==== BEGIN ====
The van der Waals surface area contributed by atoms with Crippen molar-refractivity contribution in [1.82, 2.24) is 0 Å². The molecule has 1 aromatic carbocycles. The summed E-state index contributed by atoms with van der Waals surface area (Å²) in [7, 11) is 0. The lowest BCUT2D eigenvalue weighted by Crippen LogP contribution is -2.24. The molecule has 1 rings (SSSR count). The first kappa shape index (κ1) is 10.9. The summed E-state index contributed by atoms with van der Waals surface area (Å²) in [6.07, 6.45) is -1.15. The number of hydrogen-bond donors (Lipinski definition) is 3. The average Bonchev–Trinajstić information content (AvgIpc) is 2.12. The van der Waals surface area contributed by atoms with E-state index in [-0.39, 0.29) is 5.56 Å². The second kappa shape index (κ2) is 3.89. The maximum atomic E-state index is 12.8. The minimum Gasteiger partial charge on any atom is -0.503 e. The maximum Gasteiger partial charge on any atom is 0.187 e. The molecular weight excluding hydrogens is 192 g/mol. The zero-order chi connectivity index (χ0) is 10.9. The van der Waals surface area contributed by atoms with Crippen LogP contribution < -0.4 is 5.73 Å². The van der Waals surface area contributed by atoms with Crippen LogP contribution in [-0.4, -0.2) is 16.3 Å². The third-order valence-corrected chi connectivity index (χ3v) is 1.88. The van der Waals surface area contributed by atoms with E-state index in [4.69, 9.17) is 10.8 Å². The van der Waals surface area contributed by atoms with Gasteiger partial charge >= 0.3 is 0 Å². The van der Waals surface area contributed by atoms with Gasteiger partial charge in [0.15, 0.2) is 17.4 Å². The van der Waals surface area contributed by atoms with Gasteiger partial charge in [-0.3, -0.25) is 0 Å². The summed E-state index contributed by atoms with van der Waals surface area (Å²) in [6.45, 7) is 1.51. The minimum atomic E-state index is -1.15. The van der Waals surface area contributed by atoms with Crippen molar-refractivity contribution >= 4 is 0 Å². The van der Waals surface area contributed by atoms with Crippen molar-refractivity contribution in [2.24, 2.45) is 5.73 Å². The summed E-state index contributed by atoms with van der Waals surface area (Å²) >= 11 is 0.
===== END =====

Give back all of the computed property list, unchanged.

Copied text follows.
The van der Waals surface area contributed by atoms with Crippen molar-refractivity contribution in [1.82, 2.24) is 0 Å². The molecule has 1 aromatic carbocycles. The summed E-state index contributed by atoms with van der Waals surface area (Å²) in [7, 11) is 0. The lowest BCUT2D eigenvalue weighted by Crippen LogP contribution is -2.24. The molecule has 1 rings (SSSR count). The first kappa shape index (κ1) is 10.9. The summed E-state index contributed by atoms with van der Waals surface area (Å²) in [6.07, 6.45) is -1.15. The number of hydrogen-bond donors (Lipinski definition) is 3. The average Bonchev–Trinajstić information content (AvgIpc) is 2.12. The van der Waals surface area contributed by atoms with E-state index in [-0.39, 0.29) is 5.56 Å². The second kappa shape index (κ2) is 3.89. The maximum atomic E-state index is 12.8. The minimum Gasteiger partial charge on any atom is -0.503 e. The maximum Gasteiger partial charge on any atom is 0.187 e. The molecular weight excluding hydrogens is 192 g/mol. The zero-order chi connectivity index (χ0) is 10.9. The van der Waals surface area contributed by atoms with Crippen LogP contribution < -0.4 is 5.73 Å². The van der Waals surface area contributed by atoms with Crippen LogP contribution in [-0.4, -0.2) is 16.3 Å². The third-order valence-corrected chi connectivity index (χ3v) is 1.88. The van der Waals surface area contributed by atoms with E-state index in [4.69, 9.17) is 10.8 Å². The van der Waals surface area contributed by atoms with Gasteiger partial charge >= 0.3 is 0 Å². The van der Waals surface area contributed by atoms with Gasteiger partial charge in [0.15, 0.2) is 17.4 Å². The van der Waals surface area contributed by atoms with Gasteiger partial charge in [-0.3, -0.25) is 0 Å². The summed E-state index contributed by atoms with van der Waals surface area (Å²) in [6.45, 7) is 1.51. The minimum atomic E-state index is -1.15. The van der Waals surface area contributed by atoms with Crippen molar-refractivity contribution >= 4 is 0 Å². The van der Waals surface area contributed by atoms with Crippen molar-refractivity contribution in [2.24, 2.45) is 5.73 Å². The summed E-state index contributed by atoms with van der Waals surface area (Å²) >= 11 is 0.